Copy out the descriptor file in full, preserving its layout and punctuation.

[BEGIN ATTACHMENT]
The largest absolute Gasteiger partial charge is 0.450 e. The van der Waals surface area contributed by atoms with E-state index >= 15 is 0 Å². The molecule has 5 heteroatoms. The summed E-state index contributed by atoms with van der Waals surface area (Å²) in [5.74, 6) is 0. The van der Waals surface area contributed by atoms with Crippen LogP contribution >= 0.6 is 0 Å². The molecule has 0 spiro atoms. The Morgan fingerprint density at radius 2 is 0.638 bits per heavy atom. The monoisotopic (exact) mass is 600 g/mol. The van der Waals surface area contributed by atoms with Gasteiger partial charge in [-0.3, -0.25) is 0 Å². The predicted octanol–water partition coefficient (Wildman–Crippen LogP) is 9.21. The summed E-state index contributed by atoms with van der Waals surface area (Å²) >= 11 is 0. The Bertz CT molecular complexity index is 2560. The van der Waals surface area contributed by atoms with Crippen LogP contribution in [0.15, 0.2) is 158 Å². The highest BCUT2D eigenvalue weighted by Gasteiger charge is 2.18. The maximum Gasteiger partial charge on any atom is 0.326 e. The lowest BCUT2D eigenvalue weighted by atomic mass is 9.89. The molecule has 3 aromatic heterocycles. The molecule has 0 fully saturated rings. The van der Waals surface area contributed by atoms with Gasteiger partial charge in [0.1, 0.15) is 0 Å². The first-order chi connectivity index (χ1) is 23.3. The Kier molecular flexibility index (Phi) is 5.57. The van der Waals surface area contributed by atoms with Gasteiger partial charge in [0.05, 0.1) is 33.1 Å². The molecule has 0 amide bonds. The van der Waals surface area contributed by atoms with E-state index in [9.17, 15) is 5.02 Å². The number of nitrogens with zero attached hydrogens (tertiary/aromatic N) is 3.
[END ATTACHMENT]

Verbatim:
The largest absolute Gasteiger partial charge is 0.450 e. The van der Waals surface area contributed by atoms with E-state index >= 15 is 0 Å². The molecule has 5 heteroatoms. The summed E-state index contributed by atoms with van der Waals surface area (Å²) in [5.74, 6) is 0. The van der Waals surface area contributed by atoms with Crippen LogP contribution >= 0.6 is 0 Å². The molecule has 0 spiro atoms. The Morgan fingerprint density at radius 2 is 0.638 bits per heavy atom. The monoisotopic (exact) mass is 600 g/mol. The van der Waals surface area contributed by atoms with Gasteiger partial charge in [-0.3, -0.25) is 0 Å². The predicted octanol–water partition coefficient (Wildman–Crippen LogP) is 9.21. The summed E-state index contributed by atoms with van der Waals surface area (Å²) >= 11 is 0. The Bertz CT molecular complexity index is 2560. The van der Waals surface area contributed by atoms with Crippen LogP contribution in [0.15, 0.2) is 158 Å². The highest BCUT2D eigenvalue weighted by Gasteiger charge is 2.18. The maximum Gasteiger partial charge on any atom is 0.326 e. The lowest BCUT2D eigenvalue weighted by atomic mass is 9.89. The molecule has 3 aromatic heterocycles. The molecule has 0 fully saturated rings. The van der Waals surface area contributed by atoms with Gasteiger partial charge in [0.1, 0.15) is 0 Å². The first-order chi connectivity index (χ1) is 23.3. The Kier molecular flexibility index (Phi) is 5.57. The van der Waals surface area contributed by atoms with Gasteiger partial charge in [0.05, 0.1) is 33.1 Å². The molecule has 0 amide bonds. The van der Waals surface area contributed by atoms with E-state index in [9.17, 15) is 5.02 Å². The number of nitrogens with zero attached hydrogens (tertiary/aromatic N) is 3.